One of the worst feelings in life is fatalism – that is, the feeling of resignation that this is the way things will be forever and nothing will change. This is the way that I am or my spouse is or my kids are or work is or my small group is or government is or society is. I am powerless to do anything about it. It will go on this way forever and, most likely, it will just get worse.
On the day that Stephen was killed, a great persecution arose against the church in Jerusalem, which scattered the believers throughout the region.” One of the main leaders of the persecution was a young Pharisee named Saul: “Saul was ravaging the church, and entering house after house, he dragged off men and women and committed them to prison.”
Imagine how hopeless the church felt – they had no Bill of Rights to protect them, the Roman government was hostile toward them, and the religious leaders had letters of authority to imprison them. The momentum against them was enormous. Would this ever change? Would there ever be peace?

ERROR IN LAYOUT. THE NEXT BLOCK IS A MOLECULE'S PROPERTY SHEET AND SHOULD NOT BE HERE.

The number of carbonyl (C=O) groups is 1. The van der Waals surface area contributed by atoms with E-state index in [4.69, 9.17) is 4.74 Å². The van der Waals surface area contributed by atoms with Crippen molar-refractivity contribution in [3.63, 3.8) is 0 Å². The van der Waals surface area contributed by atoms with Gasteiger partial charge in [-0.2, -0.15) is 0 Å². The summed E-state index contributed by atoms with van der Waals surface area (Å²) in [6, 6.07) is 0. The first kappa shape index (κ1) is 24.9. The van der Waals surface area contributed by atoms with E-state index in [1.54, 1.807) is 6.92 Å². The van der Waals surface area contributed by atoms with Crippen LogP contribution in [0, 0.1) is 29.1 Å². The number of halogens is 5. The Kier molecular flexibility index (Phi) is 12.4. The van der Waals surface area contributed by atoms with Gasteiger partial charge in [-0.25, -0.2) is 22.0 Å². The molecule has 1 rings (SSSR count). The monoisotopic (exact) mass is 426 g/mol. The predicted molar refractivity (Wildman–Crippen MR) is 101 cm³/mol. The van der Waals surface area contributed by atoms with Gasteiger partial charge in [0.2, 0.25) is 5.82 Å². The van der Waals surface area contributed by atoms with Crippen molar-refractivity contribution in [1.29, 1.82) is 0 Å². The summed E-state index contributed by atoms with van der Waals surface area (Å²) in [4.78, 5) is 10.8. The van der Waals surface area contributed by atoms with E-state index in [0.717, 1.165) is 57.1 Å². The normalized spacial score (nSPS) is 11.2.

Then, out of nowhere, God took Saul and turned him around. Saul was on his way to Damascus, “still breathing threats and murder against the disciples of the Lord,” and God opened his heart. He changed so much that he went from being the worst enemy of Christ to being his strongest advocate.
In fact, his former Jewish colleagues and brothers began conspiring to murder him. What happened to the church? In the entire region, it “had peace and was being built up. And walking in the fear of the Lord and in the comfort of the Holy Spirit, it multiplied.”
Lord, You are near and strong and interested in the affairs of this world and in the mission of your church. You continue to change us and make us into your image to reflect the glory of your name. Today, remind us – especially those of us who struggle with despairing without hope – that you are full of surprises for churches, nations, families and individuals. Give us expectant hearts about our futures and increase our faith in your freedom and sovereignty. Amen.